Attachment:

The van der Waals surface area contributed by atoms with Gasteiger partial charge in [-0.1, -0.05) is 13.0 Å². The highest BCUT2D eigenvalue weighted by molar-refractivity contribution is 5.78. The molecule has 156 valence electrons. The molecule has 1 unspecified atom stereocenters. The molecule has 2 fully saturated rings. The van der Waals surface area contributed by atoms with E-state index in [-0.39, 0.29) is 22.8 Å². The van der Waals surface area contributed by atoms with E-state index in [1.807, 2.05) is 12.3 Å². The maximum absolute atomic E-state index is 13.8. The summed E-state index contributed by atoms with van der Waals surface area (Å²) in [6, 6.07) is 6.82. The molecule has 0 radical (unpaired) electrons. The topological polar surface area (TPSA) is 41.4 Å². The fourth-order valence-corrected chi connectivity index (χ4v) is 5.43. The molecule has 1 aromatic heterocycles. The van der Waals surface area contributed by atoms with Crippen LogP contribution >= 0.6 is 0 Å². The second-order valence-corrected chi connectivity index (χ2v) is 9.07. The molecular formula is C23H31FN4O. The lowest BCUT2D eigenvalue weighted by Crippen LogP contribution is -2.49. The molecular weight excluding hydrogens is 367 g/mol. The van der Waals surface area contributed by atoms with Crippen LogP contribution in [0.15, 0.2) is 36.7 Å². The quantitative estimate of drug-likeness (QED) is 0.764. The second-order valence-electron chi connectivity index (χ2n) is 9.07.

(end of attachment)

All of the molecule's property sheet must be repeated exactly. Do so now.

The van der Waals surface area contributed by atoms with Gasteiger partial charge in [-0.1, -0.05) is 13.0 Å². The highest BCUT2D eigenvalue weighted by molar-refractivity contribution is 5.78. The molecule has 156 valence electrons. The molecule has 1 unspecified atom stereocenters. The molecule has 2 fully saturated rings. The van der Waals surface area contributed by atoms with E-state index in [-0.39, 0.29) is 22.8 Å². The van der Waals surface area contributed by atoms with E-state index in [1.807, 2.05) is 12.3 Å². The maximum absolute atomic E-state index is 13.8. The summed E-state index contributed by atoms with van der Waals surface area (Å²) in [6, 6.07) is 6.82. The molecule has 0 radical (unpaired) electrons. The topological polar surface area (TPSA) is 41.4 Å². The fourth-order valence-corrected chi connectivity index (χ4v) is 5.43. The molecule has 1 aromatic heterocycles. The van der Waals surface area contributed by atoms with Crippen LogP contribution >= 0.6 is 0 Å². The second-order valence-corrected chi connectivity index (χ2v) is 9.07. The molecular formula is C23H31FN4O. The lowest BCUT2D eigenvalue weighted by Crippen LogP contribution is -2.49. The molecular weight excluding hydrogens is 367 g/mol. The van der Waals surface area contributed by atoms with Crippen LogP contribution in [0.15, 0.2) is 36.7 Å². The quantitative estimate of drug-likeness (QED) is 0.764. The second-order valence-electron chi connectivity index (χ2n) is 9.07.